How To Deal With Damn Near Anything by John McGlothlin - Book Review
“Why is the military good at developing people? It doesn’t have a choice.”
How To Deal with Damn Near Anything
The Paratrooper’s Guide to Life
Ⓒ 2021 New Degree Press
John McGlothlin served in the Army as a paratrooper and Arabic linguist, became a lawyer, joined the National Guard, worked as a journalist and has taught as an adjunct professor, among other pursuits. He brings together his diverse range of experiences to create the set of principles laid out in this book.
His website can be found here.
What Problem Does This Book Attempt to Address?
There are 5 personal characteristics of successful individuals that are not taught in schools or at the workplace, thus leaving the majority of people without an opportunity to learn these skills and improve their lives. The military, by nature, creates an environment where these skills are necessary in order to thrive. The book starts by explaining the community and organizational dynamics that lead to lack of acknowledgement of these traits, let alone any encouragement to develop them. McGlothlin then contrasts this with military culture. The second part of the book goes through each of the 5 traits. It demonstrates through story and explanation why each trait is important, then outlines both the mindset and action “best practices” for adopting these characteristics.
· Concept explanation: Good
· Related stories: Many
· Data references and studies: Many
· Charts and graphics: None
· Practical application: Fell somewhat short of expectation
McGlothlin does a great job of showing through story and arguing from a logical perspective the importance of adopting the 5 characteristics he advocates as the foundations for success and living a balanced, happy life. He doesn’t just say that you won’t learn these at school/work but actually explains the societal, economic and political forces that are in place that keep this from happening. Ultimately, he places the responsibility in the hands of the reader to take control of their life and skill development. The stories he includes felt very relevant and supported his points well. The book was extremely engaging and I ended up reading it straight through.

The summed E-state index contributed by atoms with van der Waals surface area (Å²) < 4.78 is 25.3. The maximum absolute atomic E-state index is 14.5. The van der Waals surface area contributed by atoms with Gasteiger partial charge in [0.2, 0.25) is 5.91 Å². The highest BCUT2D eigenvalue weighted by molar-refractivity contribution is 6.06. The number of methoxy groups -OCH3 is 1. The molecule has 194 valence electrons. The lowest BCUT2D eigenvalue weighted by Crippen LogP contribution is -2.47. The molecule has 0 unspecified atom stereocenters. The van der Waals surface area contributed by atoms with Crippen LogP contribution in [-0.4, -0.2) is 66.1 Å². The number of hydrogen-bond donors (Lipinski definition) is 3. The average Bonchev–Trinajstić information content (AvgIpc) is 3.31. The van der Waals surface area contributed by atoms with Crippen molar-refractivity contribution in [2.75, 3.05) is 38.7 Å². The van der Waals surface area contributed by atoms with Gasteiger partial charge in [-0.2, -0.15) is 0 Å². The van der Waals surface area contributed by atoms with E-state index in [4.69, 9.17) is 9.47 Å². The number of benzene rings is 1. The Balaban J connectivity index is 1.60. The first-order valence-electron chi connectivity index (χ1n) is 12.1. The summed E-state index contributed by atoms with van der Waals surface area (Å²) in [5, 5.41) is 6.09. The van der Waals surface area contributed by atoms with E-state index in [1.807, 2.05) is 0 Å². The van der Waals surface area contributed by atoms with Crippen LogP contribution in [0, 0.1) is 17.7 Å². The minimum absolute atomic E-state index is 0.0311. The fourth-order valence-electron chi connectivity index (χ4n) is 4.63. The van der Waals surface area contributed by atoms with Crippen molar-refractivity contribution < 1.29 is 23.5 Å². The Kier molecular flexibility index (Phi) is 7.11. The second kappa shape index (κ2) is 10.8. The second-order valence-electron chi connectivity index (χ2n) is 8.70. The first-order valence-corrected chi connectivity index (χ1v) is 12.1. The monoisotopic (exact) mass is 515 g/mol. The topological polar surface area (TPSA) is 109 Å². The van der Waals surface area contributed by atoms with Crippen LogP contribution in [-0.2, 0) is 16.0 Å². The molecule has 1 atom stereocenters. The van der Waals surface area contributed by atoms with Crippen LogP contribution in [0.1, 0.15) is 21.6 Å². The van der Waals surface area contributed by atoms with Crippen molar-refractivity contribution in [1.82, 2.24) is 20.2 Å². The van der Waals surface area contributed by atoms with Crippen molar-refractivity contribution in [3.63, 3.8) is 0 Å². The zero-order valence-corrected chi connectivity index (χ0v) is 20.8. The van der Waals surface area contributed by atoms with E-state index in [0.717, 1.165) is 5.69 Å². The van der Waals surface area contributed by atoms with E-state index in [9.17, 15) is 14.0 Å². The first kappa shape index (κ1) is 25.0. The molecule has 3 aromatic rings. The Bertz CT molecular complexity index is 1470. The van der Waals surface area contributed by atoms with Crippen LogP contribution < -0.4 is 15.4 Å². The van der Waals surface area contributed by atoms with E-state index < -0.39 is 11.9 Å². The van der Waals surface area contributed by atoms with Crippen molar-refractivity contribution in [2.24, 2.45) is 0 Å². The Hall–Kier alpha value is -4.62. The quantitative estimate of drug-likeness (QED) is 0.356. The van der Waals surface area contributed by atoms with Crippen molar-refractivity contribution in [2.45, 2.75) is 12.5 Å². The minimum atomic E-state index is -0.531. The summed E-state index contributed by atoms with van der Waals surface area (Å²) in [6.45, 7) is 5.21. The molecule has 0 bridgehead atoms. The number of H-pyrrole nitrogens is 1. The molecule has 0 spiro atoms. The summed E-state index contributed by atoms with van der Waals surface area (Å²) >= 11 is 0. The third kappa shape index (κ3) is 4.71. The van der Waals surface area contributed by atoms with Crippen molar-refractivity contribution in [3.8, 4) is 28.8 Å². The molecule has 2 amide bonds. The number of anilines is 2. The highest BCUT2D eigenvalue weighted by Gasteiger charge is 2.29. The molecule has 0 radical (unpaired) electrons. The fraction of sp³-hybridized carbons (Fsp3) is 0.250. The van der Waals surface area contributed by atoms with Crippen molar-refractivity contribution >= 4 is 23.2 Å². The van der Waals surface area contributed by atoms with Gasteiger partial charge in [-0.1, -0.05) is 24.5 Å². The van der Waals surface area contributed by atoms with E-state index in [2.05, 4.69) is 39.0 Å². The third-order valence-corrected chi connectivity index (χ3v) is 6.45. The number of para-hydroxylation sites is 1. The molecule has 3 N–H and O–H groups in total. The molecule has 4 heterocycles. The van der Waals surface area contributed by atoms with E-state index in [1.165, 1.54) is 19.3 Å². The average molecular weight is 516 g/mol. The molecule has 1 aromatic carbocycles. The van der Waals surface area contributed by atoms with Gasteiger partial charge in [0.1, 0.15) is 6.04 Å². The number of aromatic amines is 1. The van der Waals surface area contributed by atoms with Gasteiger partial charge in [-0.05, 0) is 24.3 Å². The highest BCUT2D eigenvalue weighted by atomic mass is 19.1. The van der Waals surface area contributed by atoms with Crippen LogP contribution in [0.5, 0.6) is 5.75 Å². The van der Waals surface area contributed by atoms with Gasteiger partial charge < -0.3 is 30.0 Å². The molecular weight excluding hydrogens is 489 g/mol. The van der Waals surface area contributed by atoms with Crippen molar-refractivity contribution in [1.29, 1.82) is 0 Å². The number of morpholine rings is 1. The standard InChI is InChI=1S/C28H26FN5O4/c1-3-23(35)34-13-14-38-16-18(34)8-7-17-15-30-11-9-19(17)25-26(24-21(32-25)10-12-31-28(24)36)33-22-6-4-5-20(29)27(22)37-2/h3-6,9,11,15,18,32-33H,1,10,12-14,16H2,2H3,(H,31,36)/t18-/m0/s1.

When I finished the book for the first time, I felt like it was missing something. I was sold on the concept and the importance of it, I felt like I understood the 5 characteristics, and I went back and reread the mindset and action steps to make sure I had understood those as well. It took me a couple of re-reads of the Part II to try and pin down what made it feel incomplete. I think the issue for me was that the short segments for each mindset and action step were too conceptual and big picture, and lacked more concrete ways to implement them into your life. The book is fairly short and I think another 50 pages just of going into more depth about how to practically apply the specific recommendations would be really useful to people who aren’t really sure where to start.
Writing Style & Presentation
· Tone: Instructional
· Organization: Excellent
· Flow: Excellent
This book had great organization and flow. One of the things I especially appreciated was how the definitions of each of the 5 traits were laid out right at the offset and then reinforced in their respective chapters. Each chapter starts with a story and ends with a story about how that particular characteristic leads to more successful outcomes. The transitions felt very natural. This made the book readable and engaging.
Bringing It all Together
One thing done really well: The direct and clear relevance of each story. With every story, the purpose sharing that particular experience is obvious to the reader because of how it directly supports the main idea. He intertwines the narration of the story with a sentence here and there as to why it relates back to the bigger picture. This added to the value of the stories immensely, as well as just being entertaining to read in and of themselves.
One thing that could be better: As stated previously I think the practical application could have used more expanding upon.
One main thing I took away from this book was: One thing he emphasizes in the book is that people in the military are not superhumans. They are normal people who under the right circumstances were able to develop the characteristics he advocates. He believes all people who dedicate themselves to improving can do it no matter background, personality, circumstances, etc.
Overall recommendation: 4/5
Who I would recommend this book for: Having just read Mindset, by Carol Dweck, I found it fascinating that the traits and the way he describes them seem to be rooted in the growth mindset. If you liked Mindset, I think you will find a lot of value in this book as well.
Who I wouldn’t recommend this book for: People who are looking for a more hands-on step-by-step guide to implementing one or all of these traits into their daily life.
NOTE: This is a review-only post. There are no discussion questions planned at this time.
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